Today Otranto is a quiet town and a popular tourist destination. Its historical center has been included in the list of the most beautiful towns in Italy, from “I borghi piu’ belli d’Italia”, and the town attracts each year thousands of tourists especially during summer months. The town still retains its characteristic appearance of the ancient market towns that are washed by the Mediterranean. While walking around the town, the ancient walls and the Aragonese Castle can be admired. The castle is a massive building which is part of the tough defenses of Otranto. It was built in the 15th century on one of Frederick II’s earlier fortresses ruins. It is open to the public and sometimes houses temporary exhibitions.
Another masterpiece of Baroque architecture is the Cathedral of S. Maria Assunta, consecrated in 1088, it has a huge rose window. The interior, has columns said to come from a temple of Minerva and a fine mosaic pavement of 1166, it is one of the largest mosaics in the world and depicts the “tree of life” with interesting representations of the months and Old Testament subjects. The Cathedral has a crypt supported by 42 marble columns. It holds the bones of 800 martyrs (later proclaimed saints ) who were killed by the Turks in 1480 in an attempt to conquer the town. Bones are kept on massive shelves inside the cathedral.
Despite the different destruction suffered throughout the time, Otranto retains a very well defined old town, with the typical aspect of the southern Italian houses painted in bright colors which make it very picturesque. The old town is still enclosed within its defensive walls; the small streets are full of bars, restaurants and small souvenirs shops. On summer nights Otranto has a lovely holiday scene and usually street artists fill up the city center with their shows. Tourism is in constant expansion thanks to the beautiful beaches and landscape that this town can offer, and the warm hospitality of the locals.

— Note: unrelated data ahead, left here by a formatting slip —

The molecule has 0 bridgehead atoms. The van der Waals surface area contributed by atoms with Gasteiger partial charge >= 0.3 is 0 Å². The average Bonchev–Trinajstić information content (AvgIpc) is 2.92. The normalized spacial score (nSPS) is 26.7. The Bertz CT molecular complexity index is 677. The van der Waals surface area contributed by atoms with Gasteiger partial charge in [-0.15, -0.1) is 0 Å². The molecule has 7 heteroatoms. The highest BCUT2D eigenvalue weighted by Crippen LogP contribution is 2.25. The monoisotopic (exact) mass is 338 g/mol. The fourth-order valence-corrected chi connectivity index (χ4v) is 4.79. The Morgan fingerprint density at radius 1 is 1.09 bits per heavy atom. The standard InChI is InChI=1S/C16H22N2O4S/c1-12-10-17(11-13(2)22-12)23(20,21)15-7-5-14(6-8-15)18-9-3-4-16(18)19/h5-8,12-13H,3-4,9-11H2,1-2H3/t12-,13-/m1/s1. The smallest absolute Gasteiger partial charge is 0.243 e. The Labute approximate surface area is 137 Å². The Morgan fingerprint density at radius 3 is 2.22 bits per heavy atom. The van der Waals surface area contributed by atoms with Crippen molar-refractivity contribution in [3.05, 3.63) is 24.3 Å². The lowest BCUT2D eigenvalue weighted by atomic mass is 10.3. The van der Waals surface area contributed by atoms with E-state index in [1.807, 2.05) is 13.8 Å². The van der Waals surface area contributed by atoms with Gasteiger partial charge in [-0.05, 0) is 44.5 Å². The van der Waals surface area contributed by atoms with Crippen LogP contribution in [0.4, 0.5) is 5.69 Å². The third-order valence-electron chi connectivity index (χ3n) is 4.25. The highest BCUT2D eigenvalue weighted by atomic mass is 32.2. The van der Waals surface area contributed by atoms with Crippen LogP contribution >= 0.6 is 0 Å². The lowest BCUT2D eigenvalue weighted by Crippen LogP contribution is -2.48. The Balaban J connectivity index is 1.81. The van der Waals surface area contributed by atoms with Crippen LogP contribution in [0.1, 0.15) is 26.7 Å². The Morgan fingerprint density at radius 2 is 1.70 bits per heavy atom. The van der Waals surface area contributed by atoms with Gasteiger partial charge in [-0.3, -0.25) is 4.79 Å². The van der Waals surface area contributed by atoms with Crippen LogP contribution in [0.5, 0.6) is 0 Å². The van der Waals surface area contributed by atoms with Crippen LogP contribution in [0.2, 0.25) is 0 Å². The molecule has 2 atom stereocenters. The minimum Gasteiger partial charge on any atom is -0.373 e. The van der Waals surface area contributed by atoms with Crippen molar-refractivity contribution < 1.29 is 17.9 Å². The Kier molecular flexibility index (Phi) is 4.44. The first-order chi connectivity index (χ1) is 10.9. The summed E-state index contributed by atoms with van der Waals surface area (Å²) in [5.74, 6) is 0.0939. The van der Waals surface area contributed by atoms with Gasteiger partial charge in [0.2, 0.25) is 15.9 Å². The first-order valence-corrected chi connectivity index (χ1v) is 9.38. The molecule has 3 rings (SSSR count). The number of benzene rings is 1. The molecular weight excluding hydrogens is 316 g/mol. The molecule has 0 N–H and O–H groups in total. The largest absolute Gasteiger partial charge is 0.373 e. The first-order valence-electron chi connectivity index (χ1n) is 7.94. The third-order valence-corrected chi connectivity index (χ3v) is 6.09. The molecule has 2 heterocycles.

San Giovanni Rotondo is a town in the province of Foggia and is also part of the Gargano National Park. Famous around the world as it houses the remains of St. Padre Pio of Pietrelcina, a Capuchin friar who lived in the town. The city was founded in 1095 on the remains of an ancient village, which dated back to the 6th century BC, and is located on the road to the Monte Sant’Angelo (this village was founded around the cave where the Archangel Michael had appeared).
The city has a charming historical center with small alleys and few traces of ancient civilizations such as the Swabians, Angevins, Spaniards and Bourbons. But it is well known all around the world mainly for the Shrine of Padre Pio which is the second most visited Catholic Shrine in the world (second only to Our Lady of Guadalupe in Mexico City in popularity). The Shrine consists of an ancient Church built in 1540 and a new one, Santa Maria delle Grazie (Our Lady of Grace). This was specifically requested by Padre Pio and was built during his lifetime to accommodate the many pilgrims and worshipers attracted to San Giovanni Rotondo. Today it remains the central focus of the sanctuary.
It is centered on his tomb, opened daily and free to visit it hosts his confessional, his cell which still contains his books, clothing and all his belongings and the crucifix from which he received the stigmata.
The Shrine also includes a modern Way of the Cross (Via Crucis) on the forested hillside above Santa Maria delle Grazie. The construction of the Via Crucis monumentale began in 1968 and was completed in 1981. It represents the drama of Jesus, it is made of granite and includes 17 bronze and marble sculptures.
Padre Pio also founded the Home for the Relief of Suffering (Casa Sollievo della Sofferenza), a hospital in the forefront of scientific research and considered one of the most efficient hospitals in Europe.
St. Padre Pio of Pietrelcina was a Capuchin friar, priest and mystic known for his devotion to God, care for the sick, and supernatural gifts. His most famous spiritual gift was the stigmata, which he received first in 1918 while praying and then several times for rest of his life, which caused him great suffering. He is reported to have experienced a wide variety of supernatural abilities and miraculous events including: the reading of souls; bi-location (being in two places at once); the odor of sanctity; prophecy; living on very little sleep; miraculous healing personal visits from Jesus and Mary. He died in 1968 and was declared Blessed in 1999 and a Saint in 2002.